is 100m wide and located on the Moon's far side, giving it a stable
platform with slow rotation rate (0.5 arcsec/sec), beyond the interference
of Earth's atmosphere and cluttered radio background. This provides astronomical images with a clarity unmatched by any observatory
on Earth or in space. Individual stars, billions of light years away, can be seen assembling into the first galaxies.
The telescope is situated within an impact crater. Both it and the surrounding infrastructure are built using a mixture of epoxy, self-assembling carbon nanotubes and material from the Moon itself – drastically reducing costs.*
of the 20th century, prospectors discovered far more oil than industrial
societies could consume. This was an era of cheap and plentiful energy,
which saw huge growth in the world's economy and population. By the 1970s,
however, a major slowdown in discoveries was observed. This continued
into the 21st century. By the late 2050s, the end of the 200-year oil age is approaching, with
the final dregs being extracted in the Middle East.*
has a permanent human presence by now
By the end
of this decade, a permanent team of scientists is present on Mars.** This comprises a highly international mix of
people. The first
civilian tourist has also arrived. Travel to Mars was made cheaper and
faster thanks to nuclear pulse propulsion, cutting
journey times from six months to just a few weeks.*
will soon be expanded with new facilities providing more energy, food production and recycling systems, along with mining equipment and other tools.* Vehicles are being supplied too, improving the astronauts' mobility and
enabling them to roam hundreds of miles. More sophisticated long term bases are now
being planned to accomodate larger teams of scientists as well as corporate
modules are constructed partially underground, giving protection from
the Sun's ultraviolet glare. Radiation-absorbing materials
based on advanced nanotechnology are used in spacesuits, as well as on
the exterior of the vehicles. These same materials have filters
to block even the tiniest particles of dust, providing long term protection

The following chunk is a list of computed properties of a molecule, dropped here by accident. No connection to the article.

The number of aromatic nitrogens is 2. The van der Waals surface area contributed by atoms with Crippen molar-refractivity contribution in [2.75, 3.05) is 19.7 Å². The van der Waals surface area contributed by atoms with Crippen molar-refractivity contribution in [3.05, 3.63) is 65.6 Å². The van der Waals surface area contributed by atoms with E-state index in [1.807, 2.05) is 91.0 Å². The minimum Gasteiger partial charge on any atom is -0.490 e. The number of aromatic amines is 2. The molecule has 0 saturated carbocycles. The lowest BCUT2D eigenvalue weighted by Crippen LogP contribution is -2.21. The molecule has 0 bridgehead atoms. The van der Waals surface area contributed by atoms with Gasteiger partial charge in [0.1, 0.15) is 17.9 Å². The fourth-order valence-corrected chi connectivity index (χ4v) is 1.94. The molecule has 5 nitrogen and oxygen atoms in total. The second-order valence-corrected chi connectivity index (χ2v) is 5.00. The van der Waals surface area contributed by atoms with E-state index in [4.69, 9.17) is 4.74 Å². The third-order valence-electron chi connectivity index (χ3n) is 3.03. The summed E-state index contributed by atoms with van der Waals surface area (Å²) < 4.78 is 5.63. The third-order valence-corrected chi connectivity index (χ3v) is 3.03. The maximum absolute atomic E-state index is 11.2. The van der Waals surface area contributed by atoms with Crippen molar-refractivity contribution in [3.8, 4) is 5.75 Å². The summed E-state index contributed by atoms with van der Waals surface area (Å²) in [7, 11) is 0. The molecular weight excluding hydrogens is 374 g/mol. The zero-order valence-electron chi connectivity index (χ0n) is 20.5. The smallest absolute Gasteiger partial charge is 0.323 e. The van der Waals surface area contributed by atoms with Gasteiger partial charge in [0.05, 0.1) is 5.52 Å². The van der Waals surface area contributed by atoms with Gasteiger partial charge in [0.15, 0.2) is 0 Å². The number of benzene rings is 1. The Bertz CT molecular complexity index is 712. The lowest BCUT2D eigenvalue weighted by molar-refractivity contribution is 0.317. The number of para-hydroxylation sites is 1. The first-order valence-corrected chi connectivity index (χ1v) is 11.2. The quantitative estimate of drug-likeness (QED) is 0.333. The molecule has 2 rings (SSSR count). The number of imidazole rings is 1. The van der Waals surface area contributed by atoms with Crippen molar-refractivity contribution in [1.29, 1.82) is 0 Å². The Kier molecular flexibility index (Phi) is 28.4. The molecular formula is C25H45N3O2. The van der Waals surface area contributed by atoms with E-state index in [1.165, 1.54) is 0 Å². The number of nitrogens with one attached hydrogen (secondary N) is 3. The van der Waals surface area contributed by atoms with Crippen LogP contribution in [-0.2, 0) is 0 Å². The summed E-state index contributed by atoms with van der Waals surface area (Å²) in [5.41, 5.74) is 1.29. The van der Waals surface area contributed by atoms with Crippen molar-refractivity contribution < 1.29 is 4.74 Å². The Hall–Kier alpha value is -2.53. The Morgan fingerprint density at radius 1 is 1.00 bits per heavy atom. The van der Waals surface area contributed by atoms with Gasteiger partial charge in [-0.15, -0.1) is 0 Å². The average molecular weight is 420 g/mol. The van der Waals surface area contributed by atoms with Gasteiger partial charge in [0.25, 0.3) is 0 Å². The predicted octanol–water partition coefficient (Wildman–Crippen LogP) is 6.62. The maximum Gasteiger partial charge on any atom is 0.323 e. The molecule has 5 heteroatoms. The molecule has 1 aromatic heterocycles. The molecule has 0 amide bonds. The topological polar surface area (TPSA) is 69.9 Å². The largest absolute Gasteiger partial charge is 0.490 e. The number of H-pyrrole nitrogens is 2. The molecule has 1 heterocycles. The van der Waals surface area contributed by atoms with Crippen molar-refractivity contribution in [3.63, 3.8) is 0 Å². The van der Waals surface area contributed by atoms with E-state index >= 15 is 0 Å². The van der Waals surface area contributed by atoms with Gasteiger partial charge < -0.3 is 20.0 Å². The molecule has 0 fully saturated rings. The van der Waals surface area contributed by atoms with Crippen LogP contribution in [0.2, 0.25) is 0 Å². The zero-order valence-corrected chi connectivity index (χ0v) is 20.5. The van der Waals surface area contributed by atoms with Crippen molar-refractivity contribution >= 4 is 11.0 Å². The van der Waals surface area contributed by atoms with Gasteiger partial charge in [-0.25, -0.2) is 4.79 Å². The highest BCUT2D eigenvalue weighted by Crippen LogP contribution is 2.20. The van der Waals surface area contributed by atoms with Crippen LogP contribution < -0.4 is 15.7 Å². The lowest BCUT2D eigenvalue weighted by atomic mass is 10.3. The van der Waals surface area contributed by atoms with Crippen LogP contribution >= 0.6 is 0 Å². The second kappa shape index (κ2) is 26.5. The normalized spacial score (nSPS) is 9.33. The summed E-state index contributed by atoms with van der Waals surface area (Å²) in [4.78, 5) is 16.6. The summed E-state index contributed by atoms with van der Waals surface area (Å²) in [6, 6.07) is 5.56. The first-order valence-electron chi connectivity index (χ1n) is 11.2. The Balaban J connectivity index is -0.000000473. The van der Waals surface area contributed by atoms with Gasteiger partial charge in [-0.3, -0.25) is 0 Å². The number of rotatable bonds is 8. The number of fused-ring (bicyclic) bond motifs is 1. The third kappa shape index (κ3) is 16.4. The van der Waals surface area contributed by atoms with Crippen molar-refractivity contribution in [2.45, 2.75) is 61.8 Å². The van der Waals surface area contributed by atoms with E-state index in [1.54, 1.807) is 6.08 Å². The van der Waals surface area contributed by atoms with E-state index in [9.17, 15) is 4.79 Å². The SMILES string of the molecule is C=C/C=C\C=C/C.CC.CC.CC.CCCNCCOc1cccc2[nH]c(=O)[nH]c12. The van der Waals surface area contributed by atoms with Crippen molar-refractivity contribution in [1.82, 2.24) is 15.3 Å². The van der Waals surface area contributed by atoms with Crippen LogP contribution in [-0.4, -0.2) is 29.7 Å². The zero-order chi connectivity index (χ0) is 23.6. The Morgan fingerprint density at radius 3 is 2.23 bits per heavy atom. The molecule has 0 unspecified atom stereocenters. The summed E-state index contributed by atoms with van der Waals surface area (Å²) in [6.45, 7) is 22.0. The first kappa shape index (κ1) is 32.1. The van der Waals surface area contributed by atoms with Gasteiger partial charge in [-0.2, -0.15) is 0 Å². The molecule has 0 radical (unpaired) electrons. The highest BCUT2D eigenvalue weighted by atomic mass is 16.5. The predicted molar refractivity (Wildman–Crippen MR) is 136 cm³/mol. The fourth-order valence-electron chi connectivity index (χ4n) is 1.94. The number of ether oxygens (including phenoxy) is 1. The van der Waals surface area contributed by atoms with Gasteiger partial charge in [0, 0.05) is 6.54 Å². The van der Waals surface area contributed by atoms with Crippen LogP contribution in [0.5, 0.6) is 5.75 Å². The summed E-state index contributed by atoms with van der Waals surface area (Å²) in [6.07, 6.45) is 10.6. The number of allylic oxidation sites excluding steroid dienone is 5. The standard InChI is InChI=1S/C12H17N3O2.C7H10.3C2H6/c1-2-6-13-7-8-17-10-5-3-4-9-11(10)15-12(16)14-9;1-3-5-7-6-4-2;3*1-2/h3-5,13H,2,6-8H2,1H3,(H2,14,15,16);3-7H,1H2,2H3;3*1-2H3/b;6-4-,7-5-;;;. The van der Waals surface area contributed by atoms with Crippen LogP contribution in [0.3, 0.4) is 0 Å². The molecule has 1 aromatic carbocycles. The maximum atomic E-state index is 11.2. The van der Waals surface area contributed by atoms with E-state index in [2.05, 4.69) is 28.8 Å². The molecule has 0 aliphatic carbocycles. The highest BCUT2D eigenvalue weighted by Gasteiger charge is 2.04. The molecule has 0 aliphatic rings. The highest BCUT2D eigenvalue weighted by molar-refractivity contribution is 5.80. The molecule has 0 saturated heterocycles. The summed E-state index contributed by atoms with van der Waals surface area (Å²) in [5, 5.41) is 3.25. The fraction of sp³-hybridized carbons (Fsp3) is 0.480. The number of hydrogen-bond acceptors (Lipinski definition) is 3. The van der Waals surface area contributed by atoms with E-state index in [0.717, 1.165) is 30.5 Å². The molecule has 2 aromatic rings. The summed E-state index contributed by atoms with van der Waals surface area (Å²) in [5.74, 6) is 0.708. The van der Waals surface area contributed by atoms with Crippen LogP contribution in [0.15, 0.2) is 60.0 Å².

against the environment outside.
All of the
above is providing the critical mass needed for self-sufficiency. Operations
will soon be conducted entirely independent of Earth. In the coming years,
the first children will be born on Mars.
116"It's going to be an incredible tool. Fifty years down the road,
there could be small handheld MRI devices – like the tricorder in the
Star Trek television series – that enable us to see signals from molecules,
and there will be patterns for different diseases." See Thinking outside the box on MRI, Medical Physics Web: http://medicalphysicsweb.org/cws/article/research/30780
Accessed 17th October 2009.
124 Net-negative global emissions are possible in a range of scenarios from ~2060 onwards (lower part of the graph).
See Humanity on track for worst-case emissions scenario, Future Timeline Blog: http://www.futuretimeline.net/blog/2014/09/28.htm
Accessed 12th January 2016.
131 "There could be less than 49 years of oil supplies left, even if
demand were to remain flat according to HSBC senior global economist
See Science: “Peak oil production may already be here”, Climate Progress: http://climateprogress.org/2011/04/05/science-peak-oil-here/
Accessed 31st May 2011.
133 "In the next generation or two—say the next 30 to 60 years—there will be an irreversible human migration to a permanent space colony. Some people will tell you that this new colony will be on the moon, or an asteroid—in my opinion asteroids are a great place to go, but mostly for mining. I think the location is likely to be Mars."
See The Coming Age of Space Colonization, The Atlantic: http://www.theatlantic.com/technology/archive/2013/03/the-coming-age-of-space-colonization/273818/
Accessed 31st March 2013.
135"Learning to grow plants on Mars will be an important precursor
to humans living there. Future explorers will need oxygen, food, and purified
water -- items too costly to ferry from Earth to Mars on a regular basis.
But plants can help provide those essentials inexpensively and locally
as part of a self-contained 'bioregenerative' life support system." See NASA.gov: http://science.nasa.gov/headlines/y2001/ast01jun_1.htm
Accessed 18th October 2009.